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15 November, 2010

Confronting corruption

BRP Bhaskar
Gulf Today

On becoming Chief Vigilance Commissioner in 1998, N Vittal said he set himself the modest goal of lifting India a few points up in Transparency International’s global corruption perception index. He left office in 2002 without achieving the target.

In TI’s 2010 index, India is ranked 87th among 178 nations. It was in the 88th place in 2005. Obviously, Vittal’s successors are not faring any better than him.

Three major corruption scandals involving men in high places are before the public now.

One relates to award of contracts in connection with the Commonwealth Games held in New Delhi. As soon as the games concluded, the government relieved Suresh Kalmadi, a powerful politician who headed the organising committee, of his responsibilities and ordered investigation of the allegations.

Another scandal relates to the construction of a high-rise building in Mumbai to rehabilitate widows of army men killed in the Kargil war. High-ranking officials and relatives of influential politicians got the flats.

Maharashtra Chief Minister Ashok Chavan’s name figured in media reports about the scandal. After he had discharged his responsibilities connected with President Obama’s visit, Congress president Sonia Gandhi asked him to step down and the Centre ordered an inquiry.

The third scandal relates to irregularities in 2G spectrum allocation, which, according to the Comptroller and Auditor General, resulted in a loss of Rs1700 billion to the exchequer. In the eye of the storm is Union Telecommunications Minister A Raja, who belongs to the Dravida Munnetra Kazhagam party of Tamil Nadu. The opposition has sought his resignation. His party claims he is innocent.

Men in high places who are accused of misdemeanour often go scot-free. Ironically, in the early years of Independence, the system was able to deal with corruption cases more effectively than today.

The Constitution was not in place yet when Prime Minister Jawaharlal Nehru learnt that a member of parliament had taken money to ask questions in the house. He moved a resolution in the house to expel the member. A high court judge was removed in the same manner after investigation showed he was guilty of misconduct.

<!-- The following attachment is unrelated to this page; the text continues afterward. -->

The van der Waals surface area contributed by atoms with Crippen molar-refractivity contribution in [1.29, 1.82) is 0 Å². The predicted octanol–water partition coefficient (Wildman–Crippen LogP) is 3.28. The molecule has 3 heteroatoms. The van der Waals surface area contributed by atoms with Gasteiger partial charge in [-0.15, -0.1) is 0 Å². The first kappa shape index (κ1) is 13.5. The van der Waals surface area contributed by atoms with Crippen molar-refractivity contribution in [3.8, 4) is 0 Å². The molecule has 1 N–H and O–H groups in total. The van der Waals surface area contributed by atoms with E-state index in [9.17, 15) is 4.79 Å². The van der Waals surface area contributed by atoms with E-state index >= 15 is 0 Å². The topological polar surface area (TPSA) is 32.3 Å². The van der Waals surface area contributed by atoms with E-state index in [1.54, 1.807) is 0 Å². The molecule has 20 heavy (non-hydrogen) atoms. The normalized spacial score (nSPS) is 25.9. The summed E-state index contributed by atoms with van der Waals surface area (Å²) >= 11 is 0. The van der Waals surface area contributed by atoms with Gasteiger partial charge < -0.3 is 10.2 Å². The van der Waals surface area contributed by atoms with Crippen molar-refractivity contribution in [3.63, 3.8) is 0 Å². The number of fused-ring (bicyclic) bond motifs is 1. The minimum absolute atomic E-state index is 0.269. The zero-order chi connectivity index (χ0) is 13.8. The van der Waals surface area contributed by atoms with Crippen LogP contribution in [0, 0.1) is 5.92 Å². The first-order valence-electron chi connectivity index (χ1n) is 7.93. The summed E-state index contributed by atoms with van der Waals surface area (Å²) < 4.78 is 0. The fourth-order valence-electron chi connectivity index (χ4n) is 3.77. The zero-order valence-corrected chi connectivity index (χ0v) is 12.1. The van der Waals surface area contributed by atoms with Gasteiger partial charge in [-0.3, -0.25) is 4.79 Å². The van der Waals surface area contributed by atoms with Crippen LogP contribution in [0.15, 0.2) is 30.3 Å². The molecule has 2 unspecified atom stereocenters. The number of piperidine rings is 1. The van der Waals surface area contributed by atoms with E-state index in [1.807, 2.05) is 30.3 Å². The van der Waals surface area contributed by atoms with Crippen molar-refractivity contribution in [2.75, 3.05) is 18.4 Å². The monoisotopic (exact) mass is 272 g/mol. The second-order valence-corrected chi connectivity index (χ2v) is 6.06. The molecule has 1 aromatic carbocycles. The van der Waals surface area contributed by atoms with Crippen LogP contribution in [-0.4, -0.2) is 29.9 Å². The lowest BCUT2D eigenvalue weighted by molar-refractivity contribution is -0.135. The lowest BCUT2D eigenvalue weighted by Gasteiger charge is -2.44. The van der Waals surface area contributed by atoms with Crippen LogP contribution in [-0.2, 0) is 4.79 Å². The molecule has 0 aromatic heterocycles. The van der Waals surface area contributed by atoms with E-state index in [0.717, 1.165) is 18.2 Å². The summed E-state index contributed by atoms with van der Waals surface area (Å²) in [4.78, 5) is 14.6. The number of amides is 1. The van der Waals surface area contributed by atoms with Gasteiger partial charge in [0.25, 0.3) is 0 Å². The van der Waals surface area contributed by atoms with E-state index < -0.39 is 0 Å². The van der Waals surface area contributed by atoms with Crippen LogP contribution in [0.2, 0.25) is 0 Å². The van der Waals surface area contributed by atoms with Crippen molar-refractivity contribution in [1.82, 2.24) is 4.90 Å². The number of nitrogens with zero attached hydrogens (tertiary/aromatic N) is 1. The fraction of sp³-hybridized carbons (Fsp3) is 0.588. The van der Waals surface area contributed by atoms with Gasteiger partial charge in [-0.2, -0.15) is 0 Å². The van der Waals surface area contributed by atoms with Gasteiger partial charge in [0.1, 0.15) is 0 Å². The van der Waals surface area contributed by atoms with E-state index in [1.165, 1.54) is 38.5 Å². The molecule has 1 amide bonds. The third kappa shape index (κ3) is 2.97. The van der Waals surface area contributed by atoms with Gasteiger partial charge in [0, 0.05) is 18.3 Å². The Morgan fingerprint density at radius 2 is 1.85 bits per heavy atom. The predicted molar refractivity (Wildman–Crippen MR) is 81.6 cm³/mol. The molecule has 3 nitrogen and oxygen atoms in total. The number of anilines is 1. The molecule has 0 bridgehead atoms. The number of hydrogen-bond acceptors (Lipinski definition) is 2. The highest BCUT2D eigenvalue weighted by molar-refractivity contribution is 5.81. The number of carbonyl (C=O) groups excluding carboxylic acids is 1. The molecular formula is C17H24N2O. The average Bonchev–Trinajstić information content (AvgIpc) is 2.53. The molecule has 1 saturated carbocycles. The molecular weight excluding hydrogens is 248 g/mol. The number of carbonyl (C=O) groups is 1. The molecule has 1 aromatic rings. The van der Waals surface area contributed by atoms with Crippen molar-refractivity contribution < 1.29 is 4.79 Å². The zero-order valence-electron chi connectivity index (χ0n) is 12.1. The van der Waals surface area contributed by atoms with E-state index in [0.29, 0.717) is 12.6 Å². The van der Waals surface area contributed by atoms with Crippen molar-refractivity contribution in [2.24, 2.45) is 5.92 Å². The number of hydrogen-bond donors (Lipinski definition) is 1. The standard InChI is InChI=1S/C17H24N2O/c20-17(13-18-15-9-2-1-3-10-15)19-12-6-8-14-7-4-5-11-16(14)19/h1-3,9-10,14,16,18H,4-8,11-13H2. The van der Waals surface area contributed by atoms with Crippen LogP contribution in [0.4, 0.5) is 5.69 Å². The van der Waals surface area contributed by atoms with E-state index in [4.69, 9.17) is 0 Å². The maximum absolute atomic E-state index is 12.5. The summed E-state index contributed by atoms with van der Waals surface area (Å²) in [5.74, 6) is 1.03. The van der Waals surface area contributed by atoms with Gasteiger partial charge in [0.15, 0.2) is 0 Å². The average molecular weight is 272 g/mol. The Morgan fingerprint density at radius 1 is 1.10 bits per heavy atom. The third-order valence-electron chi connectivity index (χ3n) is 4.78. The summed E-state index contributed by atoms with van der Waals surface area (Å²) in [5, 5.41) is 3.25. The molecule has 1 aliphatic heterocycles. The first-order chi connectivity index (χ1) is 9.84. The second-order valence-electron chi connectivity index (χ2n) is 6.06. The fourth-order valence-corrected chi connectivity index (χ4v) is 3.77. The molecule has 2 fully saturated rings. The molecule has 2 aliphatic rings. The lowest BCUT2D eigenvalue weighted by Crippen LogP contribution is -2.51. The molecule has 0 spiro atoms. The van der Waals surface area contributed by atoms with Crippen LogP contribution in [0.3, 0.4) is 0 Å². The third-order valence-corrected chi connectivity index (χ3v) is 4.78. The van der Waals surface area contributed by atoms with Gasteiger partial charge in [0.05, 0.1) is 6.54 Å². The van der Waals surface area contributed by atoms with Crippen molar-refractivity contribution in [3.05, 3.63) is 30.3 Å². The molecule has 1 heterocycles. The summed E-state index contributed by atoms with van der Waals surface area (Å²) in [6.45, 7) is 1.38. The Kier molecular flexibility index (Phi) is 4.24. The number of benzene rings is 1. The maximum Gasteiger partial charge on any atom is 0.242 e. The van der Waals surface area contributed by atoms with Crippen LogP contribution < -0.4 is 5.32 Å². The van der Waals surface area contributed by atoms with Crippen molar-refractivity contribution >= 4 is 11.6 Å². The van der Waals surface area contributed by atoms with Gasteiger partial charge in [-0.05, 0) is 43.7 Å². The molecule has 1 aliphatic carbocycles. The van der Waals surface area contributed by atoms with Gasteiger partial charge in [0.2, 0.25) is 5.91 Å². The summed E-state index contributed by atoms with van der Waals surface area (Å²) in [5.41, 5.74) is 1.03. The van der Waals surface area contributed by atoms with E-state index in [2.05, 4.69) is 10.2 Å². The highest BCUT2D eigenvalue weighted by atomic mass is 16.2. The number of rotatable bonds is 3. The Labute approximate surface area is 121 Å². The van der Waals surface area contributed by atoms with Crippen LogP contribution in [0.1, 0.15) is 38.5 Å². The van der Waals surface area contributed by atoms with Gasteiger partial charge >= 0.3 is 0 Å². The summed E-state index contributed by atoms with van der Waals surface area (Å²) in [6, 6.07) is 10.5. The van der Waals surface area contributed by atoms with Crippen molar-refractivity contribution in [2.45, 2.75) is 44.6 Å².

The opulence seen at the marriage of a top bureaucrat’s daughter raised suspicions in a junior minister’s mind and he ordered an investigation. The officer, who belonged to the British-instituted Indian Civil Service, ended up in jail for corruption.

Such expeditious action is now a thing of the past. Investigating agencies of the central and state governments have lately invited the charge of acting in the interests of their political masters.

In a rare case of conviction of a VIP, after proceedings that dragged on for 13 years, a Delhi court sentenced Sukh Ram, a former Telecommunications minister, in February 2009 to three years in jail and a fine of Rs200,000 for possessing assets disproportionate to his sources of income. His appeal is pending in the high court. The last word in the case is clearly a long way off.

The system is most ineffective in dealing with charges against members of the judiciary. Advocates refused to appear before three judges of the Bombay high court, alleging they were corrupt. All three completed their term without facing any action.

In 1993 V Ramaswami, a Supreme Court judge, was impeached for financial irregularities committed while serving as chief justice of a High Court. The Lok Sabha, voting on party lines, exonerated him. Impeachment proceedings against a Calcutta judge, who has been found guilty of misappropriation, will start soon. The case of a high court chief justice, accused of land grab, is currently under investigation.

While conviction of Central or state ministers on graft charges is rare, many have had to pay a political price. In the 1950s, Justice MC Chagla, who inquired into the allegation that the state-owned Life Insurance Corporation had shown undue favours to a businessman, ruled that the minister had ‘constructive responsibility’ for the actions of officials under him. Following this, TT Krishnamachari, who was Finance Minister in Nehru’s Cabinet, resigned.

Since then the Congress party has got many of its leaders to step down from office and face inquiry. Other parties, instead of following this convention, have generally attempted to ride through corruption charges brazenly. That is what Raja and the DMK are trying to do. As the party, which heads the ruling coalition, the Congress cannot remain a passive onlooker. It has to confront the issue.-- Gulf Today, Sharjah, November 15, 2010.

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